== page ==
Some user interface elements convey information to the user while others also collect information, and all, preferably, add to the experience of the user. The placement and details of the design implementation are preferably controlled by parameters supplied in resource files, which may be edited with the help of programming tools and resource editors, available in some environments, or by directly modifying the application source code.
This, in turn, has resulted in focusing attention on the process of designing and developing application programs. As may be expected, cost is an important consideration in the development of improved computer programs. Programmers skilled in writing code for applications are expensive, and programmers having an additional feel for the aesthetic needs of the ordinary consumer are even more precious. Consequently, in developing an application a division of labor between the “designers” and the “developers” has proven to be cost effective. Developers specialize in coding, debugging and similar programming related tasks while “designers” are so designated due to their skill in designing the look and feel of an application. Many designers lack the coding prowess of the average developer and conversely, many developers lack the presentation skills that a designer brings to the job.
One of the strategies in designing user interfaces is to make the interface predictable, i.e., conform to a style while draw attention to other parts of the interface by drawing attention to it due to failure to conform to a style or user expectation. Thus, a designer would be expected to pick and choose which of the style rules to follow or modify. On the other hand, use of the programming tools and editors requires considerable training and technical knowledge since, potentially, rest of the application source code could be corrupted by what may appear to be minor errors to the uninitiated.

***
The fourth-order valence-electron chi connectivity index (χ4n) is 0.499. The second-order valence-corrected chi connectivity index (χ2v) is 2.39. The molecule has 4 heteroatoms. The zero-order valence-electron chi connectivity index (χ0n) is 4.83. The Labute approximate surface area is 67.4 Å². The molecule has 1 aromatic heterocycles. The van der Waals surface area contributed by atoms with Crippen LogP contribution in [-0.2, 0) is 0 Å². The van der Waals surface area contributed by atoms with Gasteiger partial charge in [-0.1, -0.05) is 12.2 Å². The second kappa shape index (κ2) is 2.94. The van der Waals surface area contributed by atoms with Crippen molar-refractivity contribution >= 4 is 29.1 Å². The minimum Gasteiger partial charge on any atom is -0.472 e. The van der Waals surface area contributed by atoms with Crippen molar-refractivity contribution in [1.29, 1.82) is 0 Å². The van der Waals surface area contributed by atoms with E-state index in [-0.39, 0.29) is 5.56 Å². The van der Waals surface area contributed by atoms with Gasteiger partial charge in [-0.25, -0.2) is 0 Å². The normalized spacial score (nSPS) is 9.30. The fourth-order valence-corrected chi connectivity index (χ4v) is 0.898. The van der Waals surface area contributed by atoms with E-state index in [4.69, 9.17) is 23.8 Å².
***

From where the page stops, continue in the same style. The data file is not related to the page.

A common difficulty in managing such a diverse team is the need for the developers to implement the smallest changes made by the designers as they experiment with different layouts. Each time the designers try out a new look in course of settling on an effective layout, the developers modify the application code, compile and link the code and then call on the designers to evaluate the result. This is an expensive operation.
Apart from the need for countless meetings between designers and developers, the time taken in developing an application includes several cycles, termed “build,” each build typically taking two to three days. At the end of a build the different component parts of an application are ready to be operated together (as opposed to being tested separately. Thus, desirable management of the application development process preferably reduces the tedium for the developers while leaving the designers unfettered and, at the same time, reducing costs and the time required for getting the application ready for shipping.
Another situation that results in the need for modifying primarily the user interface in an otherwise finished application is while porting the application from one linguistic and cultural context to another. This may result in changes in the style, size, associated text and appearance of the graphical controls to accommodate text, larger or smaller fonts, handedness, different designs and the like. Some of these changes are predictable within a particular context, while other changes require insight and skill to generate an effective presentation in the new context. Advantageously, it is possible to make many of the changes without requiring developer input. An application for a U.S. patent application Ser. No. 09/452,421, filed on Dec. 1, 1999 teaches a method and system for making resource files external to application programs such that changes to the resource files can be made by the designers in a markup language with the aid of suitable tools without necessarily requiring developer input and is incorporated in its entirety by reference. This still leaves much to be done by the designers as they provide initialization parameters, details for the relative placement of controls and other mundane tasks in course of giving shape to a user interface.